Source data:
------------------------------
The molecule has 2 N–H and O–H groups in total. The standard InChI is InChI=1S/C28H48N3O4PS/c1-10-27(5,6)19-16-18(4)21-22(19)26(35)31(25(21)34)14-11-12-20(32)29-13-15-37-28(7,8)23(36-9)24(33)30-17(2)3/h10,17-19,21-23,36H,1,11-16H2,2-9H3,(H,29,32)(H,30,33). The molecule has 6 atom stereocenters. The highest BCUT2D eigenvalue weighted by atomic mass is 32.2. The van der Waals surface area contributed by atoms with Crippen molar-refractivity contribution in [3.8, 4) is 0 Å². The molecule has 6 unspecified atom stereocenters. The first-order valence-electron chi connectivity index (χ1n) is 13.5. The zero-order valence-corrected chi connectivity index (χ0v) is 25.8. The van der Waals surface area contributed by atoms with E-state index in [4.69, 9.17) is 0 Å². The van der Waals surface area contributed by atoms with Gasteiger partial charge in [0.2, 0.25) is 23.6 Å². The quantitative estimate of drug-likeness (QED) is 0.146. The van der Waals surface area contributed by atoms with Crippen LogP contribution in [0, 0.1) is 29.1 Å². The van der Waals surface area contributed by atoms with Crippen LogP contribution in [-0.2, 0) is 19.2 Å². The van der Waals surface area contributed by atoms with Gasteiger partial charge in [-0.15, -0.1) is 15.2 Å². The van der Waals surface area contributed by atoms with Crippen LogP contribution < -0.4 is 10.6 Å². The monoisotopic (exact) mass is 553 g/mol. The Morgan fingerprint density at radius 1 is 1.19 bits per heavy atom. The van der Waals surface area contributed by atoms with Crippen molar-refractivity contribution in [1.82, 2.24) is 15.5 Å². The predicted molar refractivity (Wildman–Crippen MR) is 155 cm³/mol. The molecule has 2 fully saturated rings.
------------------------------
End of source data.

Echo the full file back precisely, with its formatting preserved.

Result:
The molecule has 2 N–H and O–H groups in total. The standard InChI is InChI=1S/C28H48N3O4PS/c1-10-27(5,6)19-16-18(4)21-22(19)26(35)31(25(21)34)14-11-12-20(32)29-13-15-37-28(7,8)23(36-9)24(33)30-17(2)3/h10,17-19,21-23,36H,1,11-16H2,2-9H3,(H,29,32)(H,30,33). The molecule has 6 atom stereocenters. The highest BCUT2D eigenvalue weighted by atomic mass is 32.2. The van der Waals surface area contributed by atoms with Crippen molar-refractivity contribution in [3.8, 4) is 0 Å². The molecule has 6 unspecified atom stereocenters. The first-order valence-electron chi connectivity index (χ1n) is 13.5. The zero-order valence-corrected chi connectivity index (χ0v) is 25.8. The van der Waals surface area contributed by atoms with E-state index in [4.69, 9.17) is 0 Å². The van der Waals surface area contributed by atoms with Gasteiger partial charge in [0.2, 0.25) is 23.6 Å². The quantitative estimate of drug-likeness (QED) is 0.146. The van der Waals surface area contributed by atoms with Crippen LogP contribution in [0, 0.1) is 29.1 Å². The van der Waals surface area contributed by atoms with Crippen LogP contribution in [-0.2, 0) is 19.2 Å². The van der Waals surface area contributed by atoms with Gasteiger partial charge in [-0.15, -0.1) is 15.2 Å². The van der Waals surface area contributed by atoms with Crippen LogP contribution < -0.4 is 10.6 Å². The monoisotopic (exact) mass is 553 g/mol. The Morgan fingerprint density at radius 1 is 1.19 bits per heavy atom. The van der Waals surface area contributed by atoms with Crippen molar-refractivity contribution in [1.82, 2.24) is 15.5 Å². The predicted molar refractivity (Wildman–Crippen MR) is 155 cm³/mol. The molecule has 2 fully saturated rings.